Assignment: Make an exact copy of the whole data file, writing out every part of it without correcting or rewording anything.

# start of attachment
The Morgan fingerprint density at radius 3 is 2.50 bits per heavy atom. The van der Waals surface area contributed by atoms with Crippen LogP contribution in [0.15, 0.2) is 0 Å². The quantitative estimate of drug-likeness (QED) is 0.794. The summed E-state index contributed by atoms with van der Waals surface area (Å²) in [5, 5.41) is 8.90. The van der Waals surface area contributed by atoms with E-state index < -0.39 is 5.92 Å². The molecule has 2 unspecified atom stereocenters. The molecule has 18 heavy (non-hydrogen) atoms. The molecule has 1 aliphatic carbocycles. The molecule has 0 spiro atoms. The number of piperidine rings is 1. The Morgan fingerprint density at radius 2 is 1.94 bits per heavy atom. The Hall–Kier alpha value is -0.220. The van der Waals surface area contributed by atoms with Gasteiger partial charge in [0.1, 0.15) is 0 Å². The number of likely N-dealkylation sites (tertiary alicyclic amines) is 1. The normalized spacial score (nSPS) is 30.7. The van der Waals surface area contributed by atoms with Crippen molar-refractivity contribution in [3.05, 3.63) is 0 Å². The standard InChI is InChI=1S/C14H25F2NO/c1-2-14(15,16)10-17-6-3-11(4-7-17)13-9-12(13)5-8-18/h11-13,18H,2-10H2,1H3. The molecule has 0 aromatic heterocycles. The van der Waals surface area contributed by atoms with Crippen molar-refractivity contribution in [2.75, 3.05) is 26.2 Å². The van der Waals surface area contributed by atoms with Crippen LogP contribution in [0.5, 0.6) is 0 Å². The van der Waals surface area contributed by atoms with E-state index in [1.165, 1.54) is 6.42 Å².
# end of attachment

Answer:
The Morgan fingerprint density at radius 3 is 2.50 bits per heavy atom. The van der Waals surface area contributed by atoms with Crippen LogP contribution in [0.15, 0.2) is 0 Å². The quantitative estimate of drug-likeness (QED) is 0.794. The summed E-state index contributed by atoms with van der Waals surface area (Å²) in [5, 5.41) is 8.90. The van der Waals surface area contributed by atoms with E-state index < -0.39 is 5.92 Å². The molecule has 2 unspecified atom stereocenters. The molecule has 18 heavy (non-hydrogen) atoms. The molecule has 1 aliphatic carbocycles. The molecule has 0 spiro atoms. The number of piperidine rings is 1. The Morgan fingerprint density at radius 2 is 1.94 bits per heavy atom. The Hall–Kier alpha value is -0.220. The van der Waals surface area contributed by atoms with Gasteiger partial charge in [0.1, 0.15) is 0 Å². The number of likely N-dealkylation sites (tertiary alicyclic amines) is 1. The normalized spacial score (nSPS) is 30.7. The van der Waals surface area contributed by atoms with Crippen molar-refractivity contribution in [3.05, 3.63) is 0 Å². The standard InChI is InChI=1S/C14H25F2NO/c1-2-14(15,16)10-17-6-3-11(4-7-17)13-9-12(13)5-8-18/h11-13,18H,2-10H2,1H3. The molecule has 0 aromatic heterocycles. The van der Waals surface area contributed by atoms with Crippen molar-refractivity contribution in [2.75, 3.05) is 26.2 Å². The van der Waals surface area contributed by atoms with Crippen LogP contribution in [0.5, 0.6) is 0 Å². The van der Waals surface area contributed by atoms with E-state index in [1.165, 1.54) is 6.42 Å².